Aside from her perfect clothes another factor surely played a role:  After 32 years of service as a British police officer she is quite proud of her crowd demeanor as well – when she puts “it” on, nobody will mess with her.  One look at her and the message is clear:  Stay away!   Leave me alone!  One older guy this morning, however, must not have looked carefully.  He had just pestered me a bit more obnoxiously than we usually tolerate and he was one of those creepy ones.  I had given him a friendly “Good bye”, which I hoped was sufficient for him to get lost.  But instead he moved over to Nicola’s side.  You should have seen her:  Before he got out half a word she yelled at him to disappear or she would call the police.  She stressed the word “police” a number of times until the guy hurried off, most likely completely shocked by this explosion.  Nicola reminded me in the taxi to the airport not to leave this incident out of today’s blog.

When this happened, we had just come out of the Shiraz headquarter of Melli Bank.  Following instructions in the Lonely Planet, we had tracked down this particular building of Melli Bank.  It’s their headquarters. But aside from a tiny Latin sign you would never know.  They don’t seem to expect non-Farsi speakers around here.   I need to extend my visa tomorrow in order to stay 30 more days until my flight.  To be honest, I put the cart before the horse…  I have a flight home from Teheran at the end of April, even though I don’t know if I will still be in Iran.  Getting a visa extension may be a piece of cake or a Herculanean task.  It’s anyone’s guess.  It may work in Shiraz, or fail in Teheran, or vice versa.  There is no clear-cut rule.  I am counting on Ganesh for this one and on all the good will of the police officers and on my convincing them to understand that another month in Iran is absolutely essential for my work and the education of all of my students.  And if all else fails, I will call my powerful friend Akbar in Teheran to pull some strings.  Or perhaps, I should try to pull a Nisreen-style fit?  Do you remember her wonderful number at the Iranian embassy in Dubai?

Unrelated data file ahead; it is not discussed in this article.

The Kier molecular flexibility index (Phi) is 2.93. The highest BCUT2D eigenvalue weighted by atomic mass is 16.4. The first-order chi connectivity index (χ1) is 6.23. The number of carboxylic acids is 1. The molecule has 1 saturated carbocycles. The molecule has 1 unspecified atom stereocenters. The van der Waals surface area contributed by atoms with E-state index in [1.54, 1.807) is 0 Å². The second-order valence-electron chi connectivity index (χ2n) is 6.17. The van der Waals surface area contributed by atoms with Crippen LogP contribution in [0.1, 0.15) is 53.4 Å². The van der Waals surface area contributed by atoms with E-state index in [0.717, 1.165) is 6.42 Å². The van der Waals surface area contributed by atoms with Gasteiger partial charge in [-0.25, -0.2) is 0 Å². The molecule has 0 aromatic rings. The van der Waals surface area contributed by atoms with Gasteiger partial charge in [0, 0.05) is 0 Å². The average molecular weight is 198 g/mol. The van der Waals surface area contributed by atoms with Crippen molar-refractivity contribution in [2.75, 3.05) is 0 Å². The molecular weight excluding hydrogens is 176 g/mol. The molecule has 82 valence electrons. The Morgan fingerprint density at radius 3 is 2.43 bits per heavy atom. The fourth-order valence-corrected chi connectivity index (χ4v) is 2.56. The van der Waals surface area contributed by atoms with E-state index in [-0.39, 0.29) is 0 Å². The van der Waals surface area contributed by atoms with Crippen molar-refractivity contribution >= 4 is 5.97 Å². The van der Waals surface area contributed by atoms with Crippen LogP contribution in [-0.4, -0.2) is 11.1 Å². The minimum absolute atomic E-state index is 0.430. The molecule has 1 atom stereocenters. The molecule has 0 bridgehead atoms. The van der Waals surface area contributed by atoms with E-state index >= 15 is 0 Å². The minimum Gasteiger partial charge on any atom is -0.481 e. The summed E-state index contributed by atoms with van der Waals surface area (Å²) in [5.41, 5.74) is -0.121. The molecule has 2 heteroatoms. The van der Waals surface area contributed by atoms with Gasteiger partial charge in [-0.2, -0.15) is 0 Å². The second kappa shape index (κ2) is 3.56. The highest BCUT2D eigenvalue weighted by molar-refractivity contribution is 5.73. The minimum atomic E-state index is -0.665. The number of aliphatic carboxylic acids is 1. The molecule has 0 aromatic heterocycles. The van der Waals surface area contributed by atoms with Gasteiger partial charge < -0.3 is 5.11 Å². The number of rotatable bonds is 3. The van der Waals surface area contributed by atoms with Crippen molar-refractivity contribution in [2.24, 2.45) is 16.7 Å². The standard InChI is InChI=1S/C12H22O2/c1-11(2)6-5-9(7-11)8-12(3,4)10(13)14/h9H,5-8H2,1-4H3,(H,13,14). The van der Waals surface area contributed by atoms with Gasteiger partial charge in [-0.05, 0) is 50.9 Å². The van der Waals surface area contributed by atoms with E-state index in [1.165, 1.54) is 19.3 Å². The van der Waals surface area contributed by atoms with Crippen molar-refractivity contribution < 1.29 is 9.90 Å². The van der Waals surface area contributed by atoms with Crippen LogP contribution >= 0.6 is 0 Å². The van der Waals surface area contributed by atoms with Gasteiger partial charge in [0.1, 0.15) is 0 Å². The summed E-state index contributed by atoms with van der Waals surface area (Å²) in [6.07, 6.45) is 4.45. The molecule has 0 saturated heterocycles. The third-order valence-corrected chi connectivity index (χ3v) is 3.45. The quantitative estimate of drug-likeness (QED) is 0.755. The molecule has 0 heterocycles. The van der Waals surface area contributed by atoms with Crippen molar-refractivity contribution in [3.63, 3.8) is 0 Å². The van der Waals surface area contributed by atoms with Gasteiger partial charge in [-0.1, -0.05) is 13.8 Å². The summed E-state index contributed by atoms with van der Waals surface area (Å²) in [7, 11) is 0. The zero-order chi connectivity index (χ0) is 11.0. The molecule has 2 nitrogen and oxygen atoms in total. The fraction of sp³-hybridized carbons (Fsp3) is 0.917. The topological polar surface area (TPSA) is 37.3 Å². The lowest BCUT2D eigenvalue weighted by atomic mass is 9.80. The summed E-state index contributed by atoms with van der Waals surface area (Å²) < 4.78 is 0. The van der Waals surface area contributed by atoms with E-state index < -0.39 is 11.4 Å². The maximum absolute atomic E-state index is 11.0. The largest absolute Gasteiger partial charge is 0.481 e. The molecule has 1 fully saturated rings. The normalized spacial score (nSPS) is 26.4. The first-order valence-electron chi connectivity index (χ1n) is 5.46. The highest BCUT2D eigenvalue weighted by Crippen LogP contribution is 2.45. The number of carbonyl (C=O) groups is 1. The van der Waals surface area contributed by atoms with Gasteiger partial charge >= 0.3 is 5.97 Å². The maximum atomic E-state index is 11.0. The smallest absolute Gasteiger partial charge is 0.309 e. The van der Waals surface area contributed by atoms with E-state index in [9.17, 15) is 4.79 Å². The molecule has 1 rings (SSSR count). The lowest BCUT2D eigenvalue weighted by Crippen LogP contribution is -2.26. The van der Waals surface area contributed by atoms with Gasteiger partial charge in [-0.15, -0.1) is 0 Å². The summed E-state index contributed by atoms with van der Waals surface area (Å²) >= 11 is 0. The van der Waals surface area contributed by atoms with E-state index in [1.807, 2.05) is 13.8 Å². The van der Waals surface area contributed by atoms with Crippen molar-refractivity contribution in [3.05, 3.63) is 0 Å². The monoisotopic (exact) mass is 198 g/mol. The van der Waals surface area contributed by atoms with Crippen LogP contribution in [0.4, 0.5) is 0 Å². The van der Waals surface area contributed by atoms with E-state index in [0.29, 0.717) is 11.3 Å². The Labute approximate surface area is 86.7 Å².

I was lead from the front room to a side building to a guy who seemed to be in charge of the visa extension fees.  At the time, however, he was handling a huge brick of money.  If you don’t watch out, that’s what you get when you hand over a hundred dollar bill!  How much does a visa extension cost?  I asked him.  Do you have a number?  He asked back.  What number?  OK, no number.  What do you want to pay?  Seriously, that’s what he asked me!  What do I want to pay?  Have you ever been asked at the bank “How much would you like to pay”?  It was a first for me.  I was so confused, that I had to laugh.  Did he want a bribe?  Did he really not know what the visa extension costs?  I suggested to call the visa extension office at the police for whom this payment was, to find out the amount to be paid.  He asked:  Do you have their number?  And he was not kidding!  How on earth would I, a traveling foreigner know the number of their police department?  There is only one bank that takes these payments and one office that does this business and he does not know?  He suggested paying $20.  If it was not enough I would have to come back, he explained.  But if it was too much, there would be no refund.  I was willing to pay that much, bribe, or fee, or whatever.  It was a step in the right direction.  I hope that the receipt will do the trick tomorrow and that it is enough.  Two years ago, as stated in the Lonely Planet, $10 was enough…